There were two students who were on the Autism Spectrum complete with their little idiosyncrasies and behaviors that made them peculiar and different to their classmates and the rest of the world. Stuck in their own worlds, but desperately attempting to fit in. Made fun of by others, picked on by some . . .
There were three hard of hearing students.
Most of the students had learning disabilities.
And, most of them knew well the feeling of being left out . . . of not being included . . . of living life on the outside and always looking in.
It was a motley crew that we encountered that first day. Apprehensive. Quiet. Scared. It was fairly quiet that first day, but as the camp went on and the students felt more welcomed and accepted . . . well, it got quite loud. Out of the shadows these students slowly came out . . . they let their defenses down . . . and, they felt included for who they were. There was lots of laughter . . . lots of teasing . . . there were “aha” moments . . . trust was built . . . friendships were discovered. Where there had been apprehension and fear at the beginning, there were tears and a reluctance to go home . . . to go home to their non-existent lives. They just wouldn’t leave no matter how much I wanted them to leave.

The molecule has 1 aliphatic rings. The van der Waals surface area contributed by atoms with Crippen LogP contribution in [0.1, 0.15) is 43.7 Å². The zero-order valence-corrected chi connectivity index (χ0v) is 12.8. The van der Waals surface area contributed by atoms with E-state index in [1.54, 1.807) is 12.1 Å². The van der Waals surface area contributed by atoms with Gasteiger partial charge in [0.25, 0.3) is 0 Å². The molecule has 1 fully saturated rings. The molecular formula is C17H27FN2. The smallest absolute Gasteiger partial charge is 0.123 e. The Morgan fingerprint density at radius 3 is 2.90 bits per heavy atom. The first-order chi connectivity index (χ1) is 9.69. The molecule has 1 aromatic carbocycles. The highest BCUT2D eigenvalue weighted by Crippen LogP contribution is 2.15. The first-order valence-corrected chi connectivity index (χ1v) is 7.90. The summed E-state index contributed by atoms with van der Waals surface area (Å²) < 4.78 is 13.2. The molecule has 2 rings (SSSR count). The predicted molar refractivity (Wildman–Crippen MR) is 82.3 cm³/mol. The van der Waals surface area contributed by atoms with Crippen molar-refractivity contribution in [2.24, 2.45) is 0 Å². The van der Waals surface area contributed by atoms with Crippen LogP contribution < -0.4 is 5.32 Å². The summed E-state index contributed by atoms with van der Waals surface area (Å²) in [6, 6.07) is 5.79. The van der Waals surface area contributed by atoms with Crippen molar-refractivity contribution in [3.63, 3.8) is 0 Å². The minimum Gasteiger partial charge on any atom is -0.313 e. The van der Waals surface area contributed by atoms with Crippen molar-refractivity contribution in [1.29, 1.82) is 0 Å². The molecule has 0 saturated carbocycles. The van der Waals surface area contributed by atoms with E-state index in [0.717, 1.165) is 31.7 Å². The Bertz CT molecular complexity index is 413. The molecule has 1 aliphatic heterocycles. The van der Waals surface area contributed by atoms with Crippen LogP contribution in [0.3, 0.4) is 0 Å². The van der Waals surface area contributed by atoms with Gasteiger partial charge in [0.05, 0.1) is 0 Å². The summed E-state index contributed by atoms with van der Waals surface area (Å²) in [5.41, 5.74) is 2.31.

In the end, the last student left. After the high of seeing lives transformed, the reality set in for me . . . a sadness filled my heart. These kids were going right back into those situations in which they would never be included for being themselves. The brief respite from exclusion while at the university for four days . . . despite embracing and experiencing inclusion . . . these kids were facing a really tough life ahead of them. For some of them this reality broke my heart.
Jesus said, “He who receives you receives me, and he who receive me receives the one who sent me. Anyone who receives a prophet because he is a prophet will receive a prophet’s reward, and anyone who receives a righteous man because he is a righteous man will receive a righteous man’s reward. And if anyone gives a cup of cold water to one of these little ones because he is my disciple, I tell you the truth, he will certainly not lose his reward.”